Communication in Jamaica  

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AnnB
 AnnB
(@annb)
Active Member
Joined: 5 months ago
Posts: 18
05/04/2019 2:09 pm  

If you will be traveling to Jamaica, you don’t have to worry about learning a new language. English has been the official language since the 17th century in Jamaica. You may, however, have to learn how things are said, and be able to understand fairly heavy accents. Jamaican English pronunciation and meaning is very different from American English.

While English is the official language, you will also hear a special language known as Jamaican Patois. Patois is an African/English based language. Patois is pronounced as Patwa. This language was developed by Slaves from Africa when the British first started bringing them to the Caribbean. Patois is also a language that is still developing, and today, it is not only spoken, but it is also a written language. It has become an official part of the African Heritage.

Even though Patois is not standard English, you should still be able to communicate effectively, if you listen closely. Dat is translated to That in English. Da or De is translated to The. Tree is translated to Three. To understand what is being said, it is important to listen to the whole sentence.

Also note that unlike English, Patois does not really pay attention to past and present tense. For a Patois speaking Jamaican to say ‘He Said’ he would say ‘He say.’ Furthermore, the use of Patois may be greater in some areas of Jamaica, while it is used less in other areas of the country.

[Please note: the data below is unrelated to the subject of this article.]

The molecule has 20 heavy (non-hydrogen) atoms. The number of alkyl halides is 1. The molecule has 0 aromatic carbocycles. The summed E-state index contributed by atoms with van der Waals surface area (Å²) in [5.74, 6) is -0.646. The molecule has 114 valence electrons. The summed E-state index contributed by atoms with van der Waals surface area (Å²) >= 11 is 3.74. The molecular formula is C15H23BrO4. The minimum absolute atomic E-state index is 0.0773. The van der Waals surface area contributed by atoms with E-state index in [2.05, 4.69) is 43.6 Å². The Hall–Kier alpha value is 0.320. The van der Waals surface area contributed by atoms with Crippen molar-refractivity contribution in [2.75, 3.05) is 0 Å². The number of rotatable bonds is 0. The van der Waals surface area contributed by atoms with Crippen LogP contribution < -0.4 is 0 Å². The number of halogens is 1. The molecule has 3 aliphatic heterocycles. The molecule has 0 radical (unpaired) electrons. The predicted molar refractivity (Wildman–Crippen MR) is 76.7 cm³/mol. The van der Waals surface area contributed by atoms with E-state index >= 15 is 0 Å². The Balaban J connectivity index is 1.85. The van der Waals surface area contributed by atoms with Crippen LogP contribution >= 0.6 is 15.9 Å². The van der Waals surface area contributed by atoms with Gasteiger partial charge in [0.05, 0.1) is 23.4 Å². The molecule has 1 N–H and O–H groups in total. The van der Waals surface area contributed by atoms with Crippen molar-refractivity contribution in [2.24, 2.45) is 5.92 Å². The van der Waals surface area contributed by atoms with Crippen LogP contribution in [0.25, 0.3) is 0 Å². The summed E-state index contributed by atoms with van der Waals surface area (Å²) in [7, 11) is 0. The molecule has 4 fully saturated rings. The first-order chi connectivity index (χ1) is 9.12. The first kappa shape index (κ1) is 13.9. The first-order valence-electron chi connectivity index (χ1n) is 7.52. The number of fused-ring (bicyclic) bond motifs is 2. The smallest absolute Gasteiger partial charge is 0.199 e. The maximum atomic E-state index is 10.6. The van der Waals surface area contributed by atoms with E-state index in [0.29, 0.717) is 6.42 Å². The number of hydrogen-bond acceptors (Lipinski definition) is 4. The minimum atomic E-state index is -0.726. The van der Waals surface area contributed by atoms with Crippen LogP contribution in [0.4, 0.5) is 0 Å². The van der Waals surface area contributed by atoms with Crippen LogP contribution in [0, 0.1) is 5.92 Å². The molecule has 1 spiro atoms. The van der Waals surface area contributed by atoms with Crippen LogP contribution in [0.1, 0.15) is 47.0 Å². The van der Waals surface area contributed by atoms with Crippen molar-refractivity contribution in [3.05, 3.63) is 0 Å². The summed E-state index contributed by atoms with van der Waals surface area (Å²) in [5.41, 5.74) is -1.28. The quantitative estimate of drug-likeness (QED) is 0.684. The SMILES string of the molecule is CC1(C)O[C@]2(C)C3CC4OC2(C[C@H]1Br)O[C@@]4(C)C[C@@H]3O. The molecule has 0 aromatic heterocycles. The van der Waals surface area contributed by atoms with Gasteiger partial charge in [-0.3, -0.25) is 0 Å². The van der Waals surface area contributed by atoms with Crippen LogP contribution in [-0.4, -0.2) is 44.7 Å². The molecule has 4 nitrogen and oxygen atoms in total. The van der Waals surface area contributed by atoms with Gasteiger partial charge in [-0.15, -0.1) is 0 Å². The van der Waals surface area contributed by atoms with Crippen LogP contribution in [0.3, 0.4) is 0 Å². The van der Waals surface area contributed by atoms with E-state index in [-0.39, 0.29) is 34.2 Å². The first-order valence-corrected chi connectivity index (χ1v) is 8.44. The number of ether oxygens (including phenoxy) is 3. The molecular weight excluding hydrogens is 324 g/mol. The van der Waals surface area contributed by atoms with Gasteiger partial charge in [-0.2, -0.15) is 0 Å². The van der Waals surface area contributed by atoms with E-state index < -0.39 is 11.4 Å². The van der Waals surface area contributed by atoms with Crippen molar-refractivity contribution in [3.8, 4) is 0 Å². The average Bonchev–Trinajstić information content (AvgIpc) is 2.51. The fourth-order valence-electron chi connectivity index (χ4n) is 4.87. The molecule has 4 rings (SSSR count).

Some words are perfectly clear and understandable, and based on old English are correct in terms of Standard English in reference to what they mean. For instance, a married woman is a Mistress in Jamaica, not a woman who is having an affair with a married man, as it would mean in Standard English. A jug might be a glass or pitcher.

Mawning means Morning, or Good Morning. Whey you come from means Where are you from. How you di do means How are you. Whe yu name means What is your name. A whe yu a go means Where are you going.

Again, listen to the whole sentence to determine what is being said. Even if you can’t understand all of the words, you should be able to pick out enough words to determine what is actually being said or asked.

Jamaicans love to talk! They like debates, verbal games, and often use proverbs to make a point. Part of your Jamaican adventure should include many conversations with the locals. Not only will you learn a great deal, the wording and the accents are pleasant to listen to, and often even amusing.

When talking to Jamaicans, don’t stand too close! They are very animated, and tend to ‘talk with their hands.’ They also get very excited, which in turn may cause them to increase in volume. This doesn’t mean that they are upset, however, in most cases. Also note that you don’t have to speak Patois to be understood. Jamaicans generally understand American English quite well.


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